Japanese restaurant

Inside Nama Ko, a Japanese restaurant with no rules for Logan Circle

It’s opening night for Nama Kothe Japanese-style replacement for Boston-based celebrity chef Michael Schlow for his Latin mainstay Tico.

Schlow’s planned new venture swaps tacos and tequilas for hot and cold small plates, a dizzying selection of nigiri and sashimi, homemade and specialty rolls, and plenty of Japanese sake and whiskey (1926 14th Street NW). Dinner is served from 5:00 p.m. to 10:00 p.m. on Wednesdays and Thursdays; 11 p.m. on Fridays and Saturdays; and 9 p.m. on Sunday (closed on Monday and Tuesday).

“We’re paying homage to Japan but breaking the rules a bit,” James Beard Award-winning restaurateur Schlow told Eater.

Nama Ko builds on the success of Nama, Schlow’s four-year-old sushi staple next to its Italian sister Alta Strada in the Mount Vernon triangle. Schlow enlisted Stephen Starr’s star chef Derek Watson to Morimototo run the Nama Ko Kitchen at DC Watson was most recently at the helm of iron boss The 20-year-old flagship of Masaharu Morimoto and Momotoro in Chicago before that.

“It was a no-brainer with his pedigree background. He’s a great cook and person and I feel like he’s been on our team forever,” says Schlow.

Creative entrees under Watson’s watch include homemade miso soup with matzo balls or dancing duck meatballs inside; charred shishito peppers with chili, garlic and mapo tofu; and chilled shrimp with somen noodles, aji amarillo-kosho paste and green papaya.

Japanese matzo balls floating in homemade miso soup.
Nama Ko

A “no rules” small plate section includes a potato “croquette” with a seared cube of A5 Japanese wagyu beef. The “ridiculously delicious” appetizer riffs on steak and potatoes, Schlow says. Hot plates include lobster pasta with dashi and yuzu whipped butter and king crab risotto with plain butter, miso, shallot and togarashi.

Luxe wagyu appears in many places in Nama Ko, in dumplings, rolls, tartar and nigiri. An Australian strip of New York wagyu flanked by asparagus, yuzu and béarnaise is the priciest menu item ($85), with the option of adding butter-poached lobster for an additional $20. The same “slightly larger” section includes seared Atlantic red snapper dressed with soy dashi and dry-aged duck breast served with kimchi.

Smoked eggs complement a plate of roasted mushrooms on Japanese custard and soy caramel.
Nama Ko

Nama Ko’s nigiri and sashimi section has 32 surf or turf options to choose from, including fatty tuna, mackerel, sea urchin, Kumamoto oysters, Japanese octopus, and duck or monkfish liver. Eight specialty rolls, listed in a “sushi chefs just wanna have fun” section, include the candy cane (shrimp tempura, avocado, tuna, amberjack, apple, jalapeno, tobiko).

Nama Ko’s 14th Street NW space already boasts a raw fish following. In 2020, Tico made space for a sushi counter called Nama 14th – an extension of the original that sends rolls, nigiri and sashimi. The Mt. Vernon Triangle Nama will continue to operate as usual.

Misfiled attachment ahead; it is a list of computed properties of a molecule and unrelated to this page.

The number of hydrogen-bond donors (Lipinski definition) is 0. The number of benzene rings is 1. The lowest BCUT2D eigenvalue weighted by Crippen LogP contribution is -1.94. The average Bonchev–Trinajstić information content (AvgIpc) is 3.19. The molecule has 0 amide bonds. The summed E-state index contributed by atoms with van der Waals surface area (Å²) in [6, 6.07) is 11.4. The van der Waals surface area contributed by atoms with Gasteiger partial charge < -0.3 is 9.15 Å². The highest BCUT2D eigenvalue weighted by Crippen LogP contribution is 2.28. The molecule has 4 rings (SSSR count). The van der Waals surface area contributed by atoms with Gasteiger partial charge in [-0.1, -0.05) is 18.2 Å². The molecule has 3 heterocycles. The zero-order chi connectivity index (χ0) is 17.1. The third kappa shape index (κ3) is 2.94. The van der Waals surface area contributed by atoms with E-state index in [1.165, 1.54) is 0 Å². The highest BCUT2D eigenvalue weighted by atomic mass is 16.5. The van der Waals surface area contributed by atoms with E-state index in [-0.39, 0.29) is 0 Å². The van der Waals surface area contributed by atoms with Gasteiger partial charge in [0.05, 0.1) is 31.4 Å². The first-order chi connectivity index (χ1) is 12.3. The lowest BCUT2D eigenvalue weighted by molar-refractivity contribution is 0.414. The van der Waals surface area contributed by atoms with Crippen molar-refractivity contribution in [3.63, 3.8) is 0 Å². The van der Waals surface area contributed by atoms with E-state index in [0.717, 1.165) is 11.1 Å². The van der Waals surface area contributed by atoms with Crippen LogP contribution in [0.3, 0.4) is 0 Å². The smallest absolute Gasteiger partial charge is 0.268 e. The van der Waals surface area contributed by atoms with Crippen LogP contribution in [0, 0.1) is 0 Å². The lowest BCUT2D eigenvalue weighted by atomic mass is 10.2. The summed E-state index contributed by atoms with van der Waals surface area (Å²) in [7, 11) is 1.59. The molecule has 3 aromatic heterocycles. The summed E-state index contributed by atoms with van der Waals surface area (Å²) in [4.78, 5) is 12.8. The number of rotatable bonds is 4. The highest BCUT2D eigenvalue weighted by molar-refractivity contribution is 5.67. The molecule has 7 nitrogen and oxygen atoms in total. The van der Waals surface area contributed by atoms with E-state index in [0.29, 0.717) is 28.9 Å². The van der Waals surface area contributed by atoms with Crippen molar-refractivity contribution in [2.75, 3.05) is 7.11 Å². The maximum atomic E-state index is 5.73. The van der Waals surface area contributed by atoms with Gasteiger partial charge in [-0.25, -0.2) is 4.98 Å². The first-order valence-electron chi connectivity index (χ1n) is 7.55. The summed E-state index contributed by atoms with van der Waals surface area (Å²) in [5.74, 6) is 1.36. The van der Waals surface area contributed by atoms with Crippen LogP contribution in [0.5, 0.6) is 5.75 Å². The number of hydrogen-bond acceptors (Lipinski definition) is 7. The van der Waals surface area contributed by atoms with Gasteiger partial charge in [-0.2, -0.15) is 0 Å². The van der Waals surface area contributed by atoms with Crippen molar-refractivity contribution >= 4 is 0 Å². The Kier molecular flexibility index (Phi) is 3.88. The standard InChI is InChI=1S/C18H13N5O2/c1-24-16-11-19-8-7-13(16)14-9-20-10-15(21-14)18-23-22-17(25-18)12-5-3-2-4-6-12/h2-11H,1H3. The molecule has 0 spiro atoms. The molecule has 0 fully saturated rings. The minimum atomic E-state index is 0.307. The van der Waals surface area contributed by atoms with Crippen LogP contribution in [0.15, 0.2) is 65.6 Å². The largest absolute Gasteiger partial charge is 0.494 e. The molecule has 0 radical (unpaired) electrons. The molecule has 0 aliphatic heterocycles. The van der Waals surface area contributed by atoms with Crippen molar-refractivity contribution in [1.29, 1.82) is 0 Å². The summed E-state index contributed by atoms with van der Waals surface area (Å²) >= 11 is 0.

Tico served his last taco at the end of July and immediately went under the knife, reappearing with a new 12-seat sushi bar, a reconfigured 80-seat dining room, and a bar with room for 15. A seven-seat omakase experience is coming soon.

Sashimi Hamachi with serrano peppers, ponzu and coriander.
Nama Ko

Tico debuted under the now-nightly tie-in of 14th and U Street NW in 2014, back when Mexican and Latin food options weren’t plentiful. Now there’s Mexicue, months-old Salazar (formerly El Centro DF) and the new Mi Vida across the street. The current “crowded playground” prompted the idea of ​​focusing entirely on another kitchen, says Schlow.

While Tico was known for its tequila and mezcal lists, Nama Ko is big on Japanese sakes and whiskeys.

“DC has exploded with delicious and varied sake available,” says Schlow, attributing the spike in options to flashy Japanese newcomers like Michelin-rated Nakazawa and Midtown Center’s Shōtō.

Alcoholic and zero-proof cocktail categories join sparkling, white, rosé and red wines by the glass and bottle in a newly polished and sleek black bar. Look for paid sake events and tastings on Pike.

The “What’s in a Name” cocktail at Nama Ko.
Nama Ko

Studio //3877’s largely cosmetic makeover erased an existing space full of graffiti murals instead of rich dark blue paint and sheer gold curtains. The sound absorption ceiling remained in place.

“A restaurant is not just what you eat and see, but what you touch, hear and smell. It’s a five-sense experience,” says Schlow.

The layout of the existing kitchen, which fueled up to 450 diners on a busy Saturday night at Tico, translates well to Nama Ko’s small plate parade.

Alex Levin, director of strategic business initiatives and baking programs for the Schlow Restaurant Group, whips up a rotating selection of soft desserts for dessert. Opening flavors include Honey and Black Truffle Miso Ice Cream with Chocolate Caramel and Chocolate Sauce and Coco Mango Yuzu Sorbet with Candied Walnuts and Matcha Shortbread Crumble.

Schlow spent a lot of time in DC during the height of the pandemic to offer first-hand help when needed.

“Alex and I did everything – make pizza [at Alta Strada] and cleaning bathrooms to keep businesses solvent,” he says. “We are still standing.”